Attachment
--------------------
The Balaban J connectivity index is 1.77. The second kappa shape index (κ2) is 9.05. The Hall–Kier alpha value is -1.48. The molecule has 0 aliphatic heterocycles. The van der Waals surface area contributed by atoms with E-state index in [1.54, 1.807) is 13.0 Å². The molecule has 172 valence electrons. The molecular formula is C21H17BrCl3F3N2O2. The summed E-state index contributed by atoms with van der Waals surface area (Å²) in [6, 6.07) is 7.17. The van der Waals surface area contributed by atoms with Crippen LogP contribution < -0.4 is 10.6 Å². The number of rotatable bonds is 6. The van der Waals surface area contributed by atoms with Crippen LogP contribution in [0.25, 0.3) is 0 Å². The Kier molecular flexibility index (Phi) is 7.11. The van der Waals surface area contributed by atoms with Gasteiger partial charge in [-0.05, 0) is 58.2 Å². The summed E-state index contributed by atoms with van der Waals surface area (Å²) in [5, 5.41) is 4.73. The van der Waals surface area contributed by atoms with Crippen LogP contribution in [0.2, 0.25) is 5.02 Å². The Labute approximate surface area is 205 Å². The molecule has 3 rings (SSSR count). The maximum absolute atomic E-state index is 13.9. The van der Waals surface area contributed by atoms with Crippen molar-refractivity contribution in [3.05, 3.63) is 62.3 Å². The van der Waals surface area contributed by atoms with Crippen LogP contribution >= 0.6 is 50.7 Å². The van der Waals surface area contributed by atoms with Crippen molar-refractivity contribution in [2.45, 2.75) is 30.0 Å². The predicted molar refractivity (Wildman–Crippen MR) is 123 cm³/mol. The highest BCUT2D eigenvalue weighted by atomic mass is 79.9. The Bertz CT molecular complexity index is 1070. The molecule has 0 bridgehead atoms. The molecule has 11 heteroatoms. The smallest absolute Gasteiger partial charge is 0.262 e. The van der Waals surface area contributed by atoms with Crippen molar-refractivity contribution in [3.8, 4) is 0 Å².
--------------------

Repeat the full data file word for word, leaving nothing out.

The Balaban J connectivity index is 1.77. The second kappa shape index (κ2) is 9.05. The Hall–Kier alpha value is -1.48. The molecule has 0 aliphatic heterocycles. The van der Waals surface area contributed by atoms with E-state index in [1.54, 1.807) is 13.0 Å². The molecule has 172 valence electrons. The molecular formula is C21H17BrCl3F3N2O2. The summed E-state index contributed by atoms with van der Waals surface area (Å²) in [6, 6.07) is 7.17. The van der Waals surface area contributed by atoms with Crippen LogP contribution < -0.4 is 10.6 Å². The number of rotatable bonds is 6. The van der Waals surface area contributed by atoms with Crippen LogP contribution in [0.25, 0.3) is 0 Å². The Kier molecular flexibility index (Phi) is 7.11. The van der Waals surface area contributed by atoms with Gasteiger partial charge in [-0.05, 0) is 58.2 Å². The summed E-state index contributed by atoms with van der Waals surface area (Å²) in [5, 5.41) is 4.73. The van der Waals surface area contributed by atoms with Crippen LogP contribution in [0.2, 0.25) is 5.02 Å². The Labute approximate surface area is 205 Å². The molecule has 3 rings (SSSR count). The maximum absolute atomic E-state index is 13.9. The van der Waals surface area contributed by atoms with Crippen molar-refractivity contribution in [3.05, 3.63) is 62.3 Å². The van der Waals surface area contributed by atoms with Crippen LogP contribution >= 0.6 is 50.7 Å². The van der Waals surface area contributed by atoms with Crippen molar-refractivity contribution in [2.45, 2.75) is 30.0 Å². The predicted molar refractivity (Wildman–Crippen MR) is 123 cm³/mol. The highest BCUT2D eigenvalue weighted by atomic mass is 79.9. The Bertz CT molecular complexity index is 1070. The molecule has 0 bridgehead atoms. The molecule has 11 heteroatoms. The smallest absolute Gasteiger partial charge is 0.262 e. The van der Waals surface area contributed by atoms with Crippen molar-refractivity contribution in [3.8, 4) is 0 Å².